Help your team to overcome fear in the workplace
Managing a team comes with a myriad of challenges, one of which comes in the form of fear.
Workplace fears are common and it’s likely that all your employees will experience anxiety at some point in their career.
However, when an employee’s fear starts to take hold, it can lead to underperformance, stress, and can place a significant strain upon their professional relationships.
As few as 7% of people choose to speak to their manager about issues they may be experiencing. Therefore, it is important to have knowledge and understanding about common employee fears, how to overcome them, and thus get the best out of your team.
Here are five common employee fears and what you can do to help fix them.
Fear of asking questions
Many employees, new or old, often have a fear of asking questions. This tends stems from a fear of being judged or from a fear of embarrassment—often when asking a question to which they should already know the answer.
However, questions are vital— they’re how we learn. If an employee suffers from a fear of asking questions, then the consequences could be as minor as a small error on a spreadsheet, or as severe as a fatality.
It’s therefore critical that you help your team to overcome the fear of asking questions.
A fix can be simply achieved by encouraging as many questions as possible and embodying the ‘no such thing as a silly question’ rule. You can also consider posting an FAQ or ‘cheat sheet’ on an online notice board for all your employees to refer to.
By allowing your staff the freedom to ask about anything they’re unsure of (and never ridiculing them for it) you are promoting a positive workplace culture, boosting morale, empowering your employees, and prioritising knowledge and safety.
Fear of promotion
It’s often presumed that many employees will have a fear of being passed over for a promotion. However, it’s just as common (if not more so) for employees to fear the change that accompanies a promotion.
Plenty of employees will experience feelings of insecurity about their decision to change their job and many will also wonder whether they have made the right decision. This can often lead to a rocky start in a new job and a risk of wasting time and resources.
Fixing this fear comes in the form of planning. Have regular one-to-one meetings with your staff in which you work through their goals and create a career plan.
Your employees will be able to create and follow their own paths, allowing them to have full control of their professional life. Thus, when the promotion does come along, your employees will feel confident in their decision.
Fear of failure
Many people, both in their professional and personal lives, will experience a fear of failure. In the workplace, a fear of failure is often accompanied by a fear of underperforming as well as a fear of being fired.
New employees are at a risk of fear of failure due to the pressure of living up to any expectations they may have incurred during their interview. Existing employees are also at a risk of failure fear, this time due to an increasing workload or mistakes made outside of their training period.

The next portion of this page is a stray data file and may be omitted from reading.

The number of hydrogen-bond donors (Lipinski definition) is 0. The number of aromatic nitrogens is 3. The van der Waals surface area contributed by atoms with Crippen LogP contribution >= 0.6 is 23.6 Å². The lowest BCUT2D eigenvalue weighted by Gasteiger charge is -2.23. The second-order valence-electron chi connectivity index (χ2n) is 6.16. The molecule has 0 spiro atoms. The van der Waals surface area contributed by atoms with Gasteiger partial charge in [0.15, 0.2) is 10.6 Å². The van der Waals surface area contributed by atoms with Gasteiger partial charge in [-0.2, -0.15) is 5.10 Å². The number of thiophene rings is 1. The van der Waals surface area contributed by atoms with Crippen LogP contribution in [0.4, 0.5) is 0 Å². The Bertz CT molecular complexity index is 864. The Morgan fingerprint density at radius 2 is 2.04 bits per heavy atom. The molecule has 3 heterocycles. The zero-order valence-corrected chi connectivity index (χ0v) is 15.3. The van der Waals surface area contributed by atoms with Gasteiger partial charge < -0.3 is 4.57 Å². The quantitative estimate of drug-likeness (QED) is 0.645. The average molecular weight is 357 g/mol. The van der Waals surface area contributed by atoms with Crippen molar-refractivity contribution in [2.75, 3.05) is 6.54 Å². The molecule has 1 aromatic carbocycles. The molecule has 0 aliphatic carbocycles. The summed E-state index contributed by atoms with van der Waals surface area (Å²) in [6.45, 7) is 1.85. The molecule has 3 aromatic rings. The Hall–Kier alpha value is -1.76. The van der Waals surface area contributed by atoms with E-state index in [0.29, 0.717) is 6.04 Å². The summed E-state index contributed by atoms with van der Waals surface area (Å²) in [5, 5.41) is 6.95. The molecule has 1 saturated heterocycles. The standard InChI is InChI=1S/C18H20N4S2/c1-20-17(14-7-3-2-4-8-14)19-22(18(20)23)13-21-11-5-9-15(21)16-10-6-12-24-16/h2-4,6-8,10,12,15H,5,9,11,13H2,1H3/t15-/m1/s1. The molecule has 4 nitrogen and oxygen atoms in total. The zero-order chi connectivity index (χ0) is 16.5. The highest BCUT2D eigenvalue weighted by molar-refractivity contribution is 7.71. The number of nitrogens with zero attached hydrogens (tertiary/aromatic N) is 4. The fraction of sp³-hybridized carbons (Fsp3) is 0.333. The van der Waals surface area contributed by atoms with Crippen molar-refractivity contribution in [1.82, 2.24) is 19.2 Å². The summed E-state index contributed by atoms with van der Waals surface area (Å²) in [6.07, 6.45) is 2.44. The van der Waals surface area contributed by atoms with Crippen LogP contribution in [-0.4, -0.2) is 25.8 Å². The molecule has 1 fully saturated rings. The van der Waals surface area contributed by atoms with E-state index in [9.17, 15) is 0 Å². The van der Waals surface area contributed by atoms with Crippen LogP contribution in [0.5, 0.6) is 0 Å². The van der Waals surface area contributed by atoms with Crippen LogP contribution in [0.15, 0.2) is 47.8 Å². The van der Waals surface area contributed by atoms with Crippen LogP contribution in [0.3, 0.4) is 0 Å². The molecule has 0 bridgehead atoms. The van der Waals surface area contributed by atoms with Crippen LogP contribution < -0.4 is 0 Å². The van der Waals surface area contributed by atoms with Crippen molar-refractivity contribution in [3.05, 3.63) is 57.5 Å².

Managers should give frequent, reliable, and constructive feedback to their staff. When assigning tasks, managers should also assess whether the employee can handle it alongside their current workload.
By creating an environment rife with clear two-way communication, both staff and managers will know where they stand. This will eliminate any unexpected failure and, as a result, any fear of failure on behalf of employees will be eased.
Fear of confrontation
Confrontation is inevitable within any workplace. Perhaps it’s a customer confronting your front-of-house staff, perhaps it’s a client over the phone, or perhaps it’s a tense colleague.
Fear of confrontation, however, often prevents it from being resolved. Therefore, if confrontation can’t be eliminated from your workplace altogether, it’s prudent that you bestow your staff with the tools and resources to cope with it.
If conflict is to arise, don’t be afraid to handle it directly. Be tactful and confident that the issue can be resolved and make it clear that any disrespect won’t be tolerated. This will allow your team to fully place their trust in your management skills.
Additionally, providing workshops that enable your employees to practise diffusing friction themselves will give your client-facing staff the tools they need to overcome any conflict in their day-to-day roles.
Fear of the future
In a post-COVID world, many people now suffer with the uncertainty of the future. Within the workplace, many fear that the future could mean losing one’s job. In fact, 30% of people are concerned about their role being replaced by technology in the next three years.
Fear of the future and fear of uncertainty are normal, yet there’s no one way to overcome them.
You can start by focusing on communication; encouraging employees to voice their fears and not bottle them up. Additionally, you can also encourage your staff to get as involved as possible; if something is worrying them, encourage them to research it. Simply being informed can alleviate fear.
As a manager, you can point your employees in the direction of relevant policies and procedures, incorporate mental health days, and, most importantly, uphold a secure network of positive relationships whereby employees look out for one another.
It’s human nature to feel fear and, in the workplace, managers have a responsibility to spot these fears and offer support as quickly as possible.
By fostering the fixes above you can not only alleviate your employees’ fears, but you can also normalise the feeling of fear, letting your staff know that they are not alone.
As a result, your team will have a boost in confidence and morale, allowing for an optimistic environment and an overall heightened work experience.